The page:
Bogota, Colombia, 50 centavos, 1888, "Cocobola" bust, very rare, PCGS VF30, Restrepo Plate Coin (sta

Currency:USD Category:Coins & Paper Money / World Coins - World (A-G) Start Price:560.00 USD Estimated At:700.00 - 1,000.00 USD
Bogota, Colombia, 50 centavos, 1888,  Cocobola  bust, very rare, PCGS VF30, Restrepo Plate Coin (sta
Sign In To View Winning Bid
This item SOLD at 2020 May 28 @ 12:21UTC-4 : AST/EDT
By registering for our auction, you agree to the terms and conditions.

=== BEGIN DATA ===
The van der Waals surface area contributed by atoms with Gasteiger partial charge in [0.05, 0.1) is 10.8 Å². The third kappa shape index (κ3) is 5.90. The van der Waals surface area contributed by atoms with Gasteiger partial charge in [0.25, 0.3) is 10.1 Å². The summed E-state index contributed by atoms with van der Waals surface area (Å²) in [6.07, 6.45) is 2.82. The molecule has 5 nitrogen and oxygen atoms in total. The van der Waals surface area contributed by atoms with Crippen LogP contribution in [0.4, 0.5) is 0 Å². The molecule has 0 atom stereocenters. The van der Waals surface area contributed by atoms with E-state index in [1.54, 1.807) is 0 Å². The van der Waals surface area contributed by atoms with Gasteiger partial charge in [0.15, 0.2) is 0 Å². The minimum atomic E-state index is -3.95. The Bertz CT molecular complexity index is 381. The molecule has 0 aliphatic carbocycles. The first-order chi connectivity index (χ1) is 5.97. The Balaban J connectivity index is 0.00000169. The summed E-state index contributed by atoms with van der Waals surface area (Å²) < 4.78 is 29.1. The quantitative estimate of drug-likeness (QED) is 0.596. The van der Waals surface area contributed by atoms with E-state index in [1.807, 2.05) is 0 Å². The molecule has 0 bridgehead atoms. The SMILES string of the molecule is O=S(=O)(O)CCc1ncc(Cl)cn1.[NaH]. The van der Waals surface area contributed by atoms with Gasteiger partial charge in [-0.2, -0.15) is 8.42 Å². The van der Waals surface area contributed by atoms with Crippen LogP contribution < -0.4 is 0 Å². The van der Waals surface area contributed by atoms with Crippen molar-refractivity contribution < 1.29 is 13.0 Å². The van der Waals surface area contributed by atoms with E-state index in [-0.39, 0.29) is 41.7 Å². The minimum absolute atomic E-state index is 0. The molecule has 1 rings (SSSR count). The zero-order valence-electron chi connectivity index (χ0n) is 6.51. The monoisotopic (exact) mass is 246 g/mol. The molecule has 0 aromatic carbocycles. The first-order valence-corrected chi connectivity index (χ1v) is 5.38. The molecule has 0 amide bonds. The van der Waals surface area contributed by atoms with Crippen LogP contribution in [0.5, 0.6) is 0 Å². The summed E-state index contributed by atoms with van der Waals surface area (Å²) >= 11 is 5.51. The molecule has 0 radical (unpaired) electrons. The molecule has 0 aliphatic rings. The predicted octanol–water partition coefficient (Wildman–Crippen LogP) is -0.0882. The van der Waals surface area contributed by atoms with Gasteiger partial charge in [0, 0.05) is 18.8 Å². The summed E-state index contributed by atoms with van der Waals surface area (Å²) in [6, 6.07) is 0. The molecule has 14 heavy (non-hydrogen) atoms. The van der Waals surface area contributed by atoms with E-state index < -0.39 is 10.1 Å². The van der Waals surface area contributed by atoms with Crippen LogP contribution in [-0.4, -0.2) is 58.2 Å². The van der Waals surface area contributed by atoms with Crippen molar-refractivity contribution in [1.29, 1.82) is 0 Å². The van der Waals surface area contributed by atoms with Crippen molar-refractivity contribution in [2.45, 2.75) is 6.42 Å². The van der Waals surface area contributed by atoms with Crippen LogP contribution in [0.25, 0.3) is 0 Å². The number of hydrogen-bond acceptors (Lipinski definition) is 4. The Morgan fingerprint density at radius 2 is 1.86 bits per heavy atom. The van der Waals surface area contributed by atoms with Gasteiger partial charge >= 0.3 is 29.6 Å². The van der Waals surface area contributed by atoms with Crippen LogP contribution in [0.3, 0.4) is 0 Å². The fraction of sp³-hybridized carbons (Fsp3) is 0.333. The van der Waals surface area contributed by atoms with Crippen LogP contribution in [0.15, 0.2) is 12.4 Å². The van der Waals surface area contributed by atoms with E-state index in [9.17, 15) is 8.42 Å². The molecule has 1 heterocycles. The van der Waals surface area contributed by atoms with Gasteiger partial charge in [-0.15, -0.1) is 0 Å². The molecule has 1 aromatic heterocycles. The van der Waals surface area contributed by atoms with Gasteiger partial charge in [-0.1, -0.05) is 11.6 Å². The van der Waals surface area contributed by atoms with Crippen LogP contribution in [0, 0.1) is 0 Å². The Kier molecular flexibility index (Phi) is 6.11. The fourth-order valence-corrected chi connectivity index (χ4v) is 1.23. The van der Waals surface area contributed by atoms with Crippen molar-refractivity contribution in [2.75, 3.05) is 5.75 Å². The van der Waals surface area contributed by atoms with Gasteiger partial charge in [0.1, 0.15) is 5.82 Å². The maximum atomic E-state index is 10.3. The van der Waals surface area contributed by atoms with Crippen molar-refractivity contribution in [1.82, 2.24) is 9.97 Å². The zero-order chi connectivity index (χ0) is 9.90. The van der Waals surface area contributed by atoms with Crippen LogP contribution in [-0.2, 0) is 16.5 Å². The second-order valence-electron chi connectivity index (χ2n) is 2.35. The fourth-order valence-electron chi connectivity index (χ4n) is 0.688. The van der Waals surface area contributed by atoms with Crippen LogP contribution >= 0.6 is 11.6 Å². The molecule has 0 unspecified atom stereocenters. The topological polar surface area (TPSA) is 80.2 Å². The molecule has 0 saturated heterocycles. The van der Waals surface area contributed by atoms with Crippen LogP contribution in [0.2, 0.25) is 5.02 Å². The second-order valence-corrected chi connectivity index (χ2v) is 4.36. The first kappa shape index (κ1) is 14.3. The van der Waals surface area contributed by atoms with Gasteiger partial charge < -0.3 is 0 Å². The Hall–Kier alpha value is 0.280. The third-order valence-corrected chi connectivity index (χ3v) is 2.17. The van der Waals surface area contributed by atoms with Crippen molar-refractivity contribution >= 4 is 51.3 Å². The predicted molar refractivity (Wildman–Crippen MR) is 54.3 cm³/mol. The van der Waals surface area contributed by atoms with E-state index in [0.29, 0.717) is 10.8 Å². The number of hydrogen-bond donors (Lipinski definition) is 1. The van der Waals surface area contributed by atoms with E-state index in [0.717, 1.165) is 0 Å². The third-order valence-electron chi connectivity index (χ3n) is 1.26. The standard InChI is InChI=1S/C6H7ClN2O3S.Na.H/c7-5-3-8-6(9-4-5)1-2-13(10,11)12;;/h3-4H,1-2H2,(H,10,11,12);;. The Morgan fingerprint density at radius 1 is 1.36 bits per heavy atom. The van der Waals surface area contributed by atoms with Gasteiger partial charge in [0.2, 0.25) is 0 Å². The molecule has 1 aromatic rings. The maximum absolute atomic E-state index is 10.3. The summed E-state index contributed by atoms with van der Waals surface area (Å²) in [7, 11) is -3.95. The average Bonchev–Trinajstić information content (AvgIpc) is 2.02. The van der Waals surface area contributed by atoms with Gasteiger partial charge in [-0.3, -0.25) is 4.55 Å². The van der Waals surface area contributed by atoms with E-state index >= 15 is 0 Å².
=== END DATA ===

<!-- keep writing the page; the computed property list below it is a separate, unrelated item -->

Bogota, Colombia, 50 centavos, 1888, "Cocobola" bust, very rare, PCGS VF30, Restrepo Plate Coin (stated on label). Restrepo-405.2; KM-185. Honest wear for the grade, very lightly toned, with minor edge-bumps and generally low contrast but all details clear, with desirable pedigree. This coveted second date of the famous two-year "Cocobola" type, featuring a distinctive Liberty bust unauthorizedly modeled after the President's wife, is almost never seen, as only a few (Restrepo says five known) were issued in 1888 before the striking was halted and recalled. The only other certified example we could positively trace is “details” graded, making the present coin a unique opportunity to acquire a straight-graded example of this popular rarity. We expect a lot of interest from advanced collectors! The nickname "Cocobola" has an interesting origin: The area known as Panama, which after Independence became part of Colombia, often found itself in a state of revolt, and one of the worst was in March 1885, when the Colombian general Pedro Prestan led a revolution in the city of Colon against the regime of Colombian president Rafael Nunez, who was working toward a more centralized and authoritarian Colombian nation, culminating in the abrogation of the "Rionegro" Constitution of 1863 and the formation of the new Republic of Colombia in 1886, in no small part due to the influence and machinations of the First Lady, Soledad Roman. Prestán's revolt, ostensibly opposing the involvement of the United States of America in the conflict (the US's interest, of course, being the construction of a canal connecting the Pacific Ocean to the Caribbean Sea), employed two Caribbean liberals, the Haitian Antoine Pautricelli and the Jamaican George Davis, to burn down the city of Colon. George Davis, later hanged for this crime, was better known as "Cocobolo." When the first new half dollars of the Republic of Colombia came out in 1887, using the same unpopular reduced fineness (50% silver) that had been ordered by Nunez in 1885, but also with the portrait of his wife, his opponents took the opportunity to mock the use of Soledad's portrait on the coins and recall the Panamanian revolt by nicknaming the coins "Cocobola" (feminized version of Cocobolo). PCGS #39227629. Pedigreed to the Nueva Granada Collection (stated on label), and Plate Coin on page 234 of Restrepo's Coins of Colombia (2012).